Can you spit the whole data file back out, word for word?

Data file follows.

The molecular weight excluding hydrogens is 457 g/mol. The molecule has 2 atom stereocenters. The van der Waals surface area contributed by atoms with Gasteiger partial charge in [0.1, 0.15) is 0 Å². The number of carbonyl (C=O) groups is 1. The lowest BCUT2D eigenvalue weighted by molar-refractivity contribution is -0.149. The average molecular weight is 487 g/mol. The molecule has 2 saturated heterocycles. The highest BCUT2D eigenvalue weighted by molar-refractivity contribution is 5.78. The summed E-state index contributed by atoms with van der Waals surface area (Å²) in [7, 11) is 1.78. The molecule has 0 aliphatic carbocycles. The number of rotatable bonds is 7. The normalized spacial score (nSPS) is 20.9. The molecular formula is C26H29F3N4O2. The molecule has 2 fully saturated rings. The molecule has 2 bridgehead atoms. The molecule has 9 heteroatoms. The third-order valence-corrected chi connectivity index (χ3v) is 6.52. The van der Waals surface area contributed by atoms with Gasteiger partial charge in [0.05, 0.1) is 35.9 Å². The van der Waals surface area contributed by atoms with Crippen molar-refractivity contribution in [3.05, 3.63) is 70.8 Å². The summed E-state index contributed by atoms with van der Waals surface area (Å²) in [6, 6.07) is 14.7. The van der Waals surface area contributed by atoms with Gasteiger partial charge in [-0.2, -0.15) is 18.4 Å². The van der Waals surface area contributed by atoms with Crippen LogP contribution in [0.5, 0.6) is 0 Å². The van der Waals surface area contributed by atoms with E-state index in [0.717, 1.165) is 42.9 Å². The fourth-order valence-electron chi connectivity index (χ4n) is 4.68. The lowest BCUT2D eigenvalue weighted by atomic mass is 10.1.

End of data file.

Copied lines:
The molecular weight excluding hydrogens is 457 g/mol. The molecule has 2 atom stereocenters. The van der Waals surface area contributed by atoms with Gasteiger partial charge in [0.1, 0.15) is 0 Å². The number of carbonyl (C=O) groups is 1. The lowest BCUT2D eigenvalue weighted by molar-refractivity contribution is -0.149. The average molecular weight is 487 g/mol. The molecule has 2 saturated heterocycles. The highest BCUT2D eigenvalue weighted by molar-refractivity contribution is 5.78. The summed E-state index contributed by atoms with van der Waals surface area (Å²) in [7, 11) is 1.78. The molecule has 0 aliphatic carbocycles. The number of rotatable bonds is 7. The normalized spacial score (nSPS) is 20.9. The molecular formula is C26H29F3N4O2. The molecule has 2 fully saturated rings. The molecule has 2 bridgehead atoms. The molecule has 9 heteroatoms. The third-order valence-corrected chi connectivity index (χ3v) is 6.52. The van der Waals surface area contributed by atoms with Gasteiger partial charge in [0.05, 0.1) is 35.9 Å². The van der Waals surface area contributed by atoms with Crippen molar-refractivity contribution in [3.05, 3.63) is 70.8 Å². The summed E-state index contributed by atoms with van der Waals surface area (Å²) in [6, 6.07) is 14.7. The van der Waals surface area contributed by atoms with Gasteiger partial charge in [-0.2, -0.15) is 18.4 Å². The van der Waals surface area contributed by atoms with Crippen LogP contribution in [0.5, 0.6) is 0 Å². The van der Waals surface area contributed by atoms with E-state index in [0.717, 1.165) is 42.9 Å². The fourth-order valence-electron chi connectivity index (χ4n) is 4.68. The lowest BCUT2D eigenvalue weighted by atomic mass is 10.1.